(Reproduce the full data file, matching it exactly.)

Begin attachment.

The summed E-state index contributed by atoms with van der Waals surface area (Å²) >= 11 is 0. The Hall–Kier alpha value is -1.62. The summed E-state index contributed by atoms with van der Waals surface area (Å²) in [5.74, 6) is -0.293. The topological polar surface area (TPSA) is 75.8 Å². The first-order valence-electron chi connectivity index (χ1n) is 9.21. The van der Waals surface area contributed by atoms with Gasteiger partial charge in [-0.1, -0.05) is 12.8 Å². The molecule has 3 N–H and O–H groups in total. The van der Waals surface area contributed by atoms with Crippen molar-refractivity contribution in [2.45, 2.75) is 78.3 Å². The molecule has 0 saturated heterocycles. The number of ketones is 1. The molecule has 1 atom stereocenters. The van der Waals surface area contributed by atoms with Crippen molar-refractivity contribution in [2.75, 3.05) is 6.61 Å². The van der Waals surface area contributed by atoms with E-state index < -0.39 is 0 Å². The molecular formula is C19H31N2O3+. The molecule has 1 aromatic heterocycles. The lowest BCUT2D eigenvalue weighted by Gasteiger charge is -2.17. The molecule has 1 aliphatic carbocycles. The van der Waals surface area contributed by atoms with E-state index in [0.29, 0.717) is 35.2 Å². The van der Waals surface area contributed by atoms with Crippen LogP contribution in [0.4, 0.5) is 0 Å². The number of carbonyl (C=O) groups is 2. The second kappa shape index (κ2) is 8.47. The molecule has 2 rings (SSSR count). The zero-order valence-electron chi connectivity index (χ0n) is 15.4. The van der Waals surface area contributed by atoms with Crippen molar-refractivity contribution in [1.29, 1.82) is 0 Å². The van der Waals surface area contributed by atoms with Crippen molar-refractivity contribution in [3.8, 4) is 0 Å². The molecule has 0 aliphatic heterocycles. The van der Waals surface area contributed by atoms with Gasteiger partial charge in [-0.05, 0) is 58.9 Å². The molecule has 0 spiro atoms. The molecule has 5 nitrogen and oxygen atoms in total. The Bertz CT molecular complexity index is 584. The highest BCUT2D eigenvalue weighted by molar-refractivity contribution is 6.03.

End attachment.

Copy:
The summed E-state index contributed by atoms with van der Waals surface area (Å²) >= 11 is 0. The Hall–Kier alpha value is -1.62. The summed E-state index contributed by atoms with van der Waals surface area (Å²) in [5.74, 6) is -0.293. The topological polar surface area (TPSA) is 75.8 Å². The first-order valence-electron chi connectivity index (χ1n) is 9.21. The van der Waals surface area contributed by atoms with Gasteiger partial charge in [-0.1, -0.05) is 12.8 Å². The molecule has 3 N–H and O–H groups in total. The van der Waals surface area contributed by atoms with Crippen molar-refractivity contribution in [2.45, 2.75) is 78.3 Å². The molecule has 0 saturated heterocycles. The number of ketones is 1. The molecule has 1 atom stereocenters. The van der Waals surface area contributed by atoms with Crippen molar-refractivity contribution in [2.75, 3.05) is 6.61 Å². The van der Waals surface area contributed by atoms with E-state index < -0.39 is 0 Å². The molecular formula is C19H31N2O3+. The molecule has 1 aromatic heterocycles. The lowest BCUT2D eigenvalue weighted by Gasteiger charge is -2.17. The molecule has 1 aliphatic carbocycles. The van der Waals surface area contributed by atoms with E-state index in [0.29, 0.717) is 35.2 Å². The van der Waals surface area contributed by atoms with Crippen LogP contribution in [0.4, 0.5) is 0 Å². The number of carbonyl (C=O) groups is 2. The second kappa shape index (κ2) is 8.47. The molecule has 2 rings (SSSR count). The zero-order valence-electron chi connectivity index (χ0n) is 15.4. The van der Waals surface area contributed by atoms with Crippen molar-refractivity contribution in [1.29, 1.82) is 0 Å². The van der Waals surface area contributed by atoms with Crippen molar-refractivity contribution in [3.8, 4) is 0 Å². The molecule has 0 aliphatic heterocycles. The van der Waals surface area contributed by atoms with Gasteiger partial charge in [-0.05, 0) is 58.9 Å². The molecule has 0 spiro atoms. The molecule has 5 nitrogen and oxygen atoms in total. The Bertz CT molecular complexity index is 584. The highest BCUT2D eigenvalue weighted by molar-refractivity contribution is 6.03.